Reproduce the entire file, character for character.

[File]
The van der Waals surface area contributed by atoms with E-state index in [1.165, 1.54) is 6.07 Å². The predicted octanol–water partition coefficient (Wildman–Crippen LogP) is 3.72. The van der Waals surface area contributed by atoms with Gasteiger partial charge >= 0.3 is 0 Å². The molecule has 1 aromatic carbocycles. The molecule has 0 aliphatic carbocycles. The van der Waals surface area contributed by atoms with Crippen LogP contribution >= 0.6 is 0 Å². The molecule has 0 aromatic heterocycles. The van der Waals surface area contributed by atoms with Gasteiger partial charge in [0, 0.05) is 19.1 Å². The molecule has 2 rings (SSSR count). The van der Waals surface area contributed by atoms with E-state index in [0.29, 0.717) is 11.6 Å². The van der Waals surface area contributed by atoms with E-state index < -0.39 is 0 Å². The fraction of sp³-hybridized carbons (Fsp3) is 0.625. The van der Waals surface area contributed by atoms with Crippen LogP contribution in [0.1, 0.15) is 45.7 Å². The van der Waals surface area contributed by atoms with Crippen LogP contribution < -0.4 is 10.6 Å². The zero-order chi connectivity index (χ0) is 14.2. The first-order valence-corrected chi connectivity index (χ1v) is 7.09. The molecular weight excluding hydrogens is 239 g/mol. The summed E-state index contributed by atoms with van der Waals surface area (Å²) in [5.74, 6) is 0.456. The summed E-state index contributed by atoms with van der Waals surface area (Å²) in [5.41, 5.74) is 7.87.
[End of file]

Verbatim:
The van der Waals surface area contributed by atoms with E-state index in [1.165, 1.54) is 6.07 Å². The predicted octanol–water partition coefficient (Wildman–Crippen LogP) is 3.72. The van der Waals surface area contributed by atoms with Gasteiger partial charge >= 0.3 is 0 Å². The molecule has 1 aromatic carbocycles. The molecule has 0 aliphatic carbocycles. The van der Waals surface area contributed by atoms with Crippen LogP contribution >= 0.6 is 0 Å². The molecule has 0 aromatic heterocycles. The van der Waals surface area contributed by atoms with Gasteiger partial charge in [0, 0.05) is 19.1 Å². The molecule has 2 rings (SSSR count). The van der Waals surface area contributed by atoms with E-state index in [0.29, 0.717) is 11.6 Å². The van der Waals surface area contributed by atoms with E-state index < -0.39 is 0 Å². The fraction of sp³-hybridized carbons (Fsp3) is 0.625. The van der Waals surface area contributed by atoms with Crippen LogP contribution in [0.1, 0.15) is 45.7 Å². The van der Waals surface area contributed by atoms with Crippen LogP contribution < -0.4 is 10.6 Å². The zero-order chi connectivity index (χ0) is 14.2. The first-order valence-corrected chi connectivity index (χ1v) is 7.09. The molecular weight excluding hydrogens is 239 g/mol. The summed E-state index contributed by atoms with van der Waals surface area (Å²) in [5.74, 6) is 0.456. The summed E-state index contributed by atoms with van der Waals surface area (Å²) in [5.41, 5.74) is 7.87.